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Our Times 3

John Clarke

  • Hounding Toronto’s homeless

    The neoliberal city needs its enforcers as a matter of great priority, writes CD columnist John Clarke. Those who are denied the right of housing must not be allowed to become too visible. If they seek shelter and safety in public parks, they will soon learn that, while there may be no housing or even adequate shelter available for them, there will be no lack of police batons to drive them from view.

  • Free speech on Palestine: Time to push back

    There is a need for bold and wide-ranging approaches to Palestine solidarity at this time. However, we must also confront a major barrier that stands in the way of such forward movement. In the last few years, Israel’s enablers have made progress in attacking the legitimacy of support for the Palestinian struggle by falsely equating it with anti-Semitism. These accusations have seriously obstructed the work of left movements and activists.

  • Defending the left case against basic income

    I don’t think my enemies are those who honestly feel that basic income is the best approach. Rather, they are those who maintain the system of colonialism, racism and poverty. The stakes are too high to set the debate aside, but I hope we can pursue it in ways that are useful and constructive. In that spirit, I offer this response to what is, in my view, the mistaken notion that basic income offers us a way forward.

  • A post-pandemic social peace accord?

    The key consideration is how the left should orient itself in the period that is now opening up. The concessions that employers and states make aren’t driven by wishes and hopes; they hinge on the willingness of those in power to provide them. The post-war approach was based on a capacity to broker social peace, while ensuring a robust flow of profits. There is no such prospect before us at present.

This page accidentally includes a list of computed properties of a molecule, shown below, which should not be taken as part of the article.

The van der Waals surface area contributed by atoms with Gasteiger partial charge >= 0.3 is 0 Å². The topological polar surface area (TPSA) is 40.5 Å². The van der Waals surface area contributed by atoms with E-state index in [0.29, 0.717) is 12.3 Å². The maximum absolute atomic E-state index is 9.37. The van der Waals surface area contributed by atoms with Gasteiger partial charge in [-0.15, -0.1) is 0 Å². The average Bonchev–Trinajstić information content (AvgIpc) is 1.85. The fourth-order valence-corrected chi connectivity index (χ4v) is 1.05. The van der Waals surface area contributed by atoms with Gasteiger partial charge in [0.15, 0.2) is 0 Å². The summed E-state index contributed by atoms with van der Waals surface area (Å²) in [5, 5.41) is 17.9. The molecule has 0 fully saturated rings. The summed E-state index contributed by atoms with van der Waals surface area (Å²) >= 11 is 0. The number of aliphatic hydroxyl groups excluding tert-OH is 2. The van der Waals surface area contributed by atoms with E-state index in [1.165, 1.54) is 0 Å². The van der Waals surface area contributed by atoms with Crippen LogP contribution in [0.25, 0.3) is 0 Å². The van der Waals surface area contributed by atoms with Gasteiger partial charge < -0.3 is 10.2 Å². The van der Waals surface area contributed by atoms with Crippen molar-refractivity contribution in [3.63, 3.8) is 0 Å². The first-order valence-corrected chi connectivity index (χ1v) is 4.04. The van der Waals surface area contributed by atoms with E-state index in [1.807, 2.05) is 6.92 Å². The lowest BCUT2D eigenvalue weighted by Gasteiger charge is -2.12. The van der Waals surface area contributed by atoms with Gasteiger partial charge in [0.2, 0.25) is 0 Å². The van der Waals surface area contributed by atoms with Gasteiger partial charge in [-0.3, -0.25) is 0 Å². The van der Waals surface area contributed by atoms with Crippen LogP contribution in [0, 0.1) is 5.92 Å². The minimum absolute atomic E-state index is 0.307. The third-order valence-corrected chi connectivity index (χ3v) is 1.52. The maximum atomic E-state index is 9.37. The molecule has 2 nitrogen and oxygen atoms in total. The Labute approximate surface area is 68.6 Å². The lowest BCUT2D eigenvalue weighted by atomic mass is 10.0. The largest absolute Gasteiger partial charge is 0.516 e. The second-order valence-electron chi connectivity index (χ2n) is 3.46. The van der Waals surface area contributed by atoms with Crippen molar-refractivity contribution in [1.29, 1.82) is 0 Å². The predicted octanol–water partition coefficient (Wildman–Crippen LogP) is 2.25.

• The class struggle and geopolitics

    It is hard to imagine any credible political perspective on the left that isn’t hostile to US-led imperialism. However, there is more to be considered than the geopolitical map and the actions of governments. We live in a world in which working class people face exploitation and oppression and in which they take to the streets to challenge those conditions.

  • Organizing in the face of crisis

    The pandemic will continue to shape our lives for a long time to come yet. However, even when it is finally behind us, the economic fallout and deeper problems of global capitalism will be left in its wake. As workers and as members of communities under attack, we are going to have to be able to assert the popular will through powerful and united social movements.

  • Banning the Proud Boys—be careful what you ask for

    Governments, even with liberals in charge, won’t stop the right today anymore than Hindenburg stopped Hitler. Governments of the discredited neoliberal centre won’t contain the social dislocation and discontent that feeds the growth of fascism. The threat will only be stopped by powerful working class action that drives the fascists off the streets and challenges the system that produces them.

  • A decolonized society

    Canada shares with other settler colonial states a deeply rooted desire to deny or minimize the reality of dispossession and to disregard the Indigenous past. A challenge to the colonial present in Canada will require a society based on human solidarity that rejects colonialism as an abomination and respects and cherishes Indigenous rights and Indigenous sovereignty.

  • The terminal politics of ‘more of the same’

    We are living in a time of biomedical, economic and ecological crises. A Biden administration will only offer more of the same measures that will fuel the rise of something even more aberrant than Trump. The only alternative lies neither in unity with the political centre nor in the false hope of deliverance by lesser evil, but in mass social action and the forging of a clear socialist project.

  • Trudeau’s game of throne speech

    Throne speeches are part of a tradition of parliamentary hypocrisy. We may sometimes win things in those settings, but the far more decisive question is the struggle that is taken up on the streets. In this time of crisis, that is truer than ever before and we must build the movements to hammer out and win a post-pandemic future based on the needs of workers and communities rather than empty Liberal promises.

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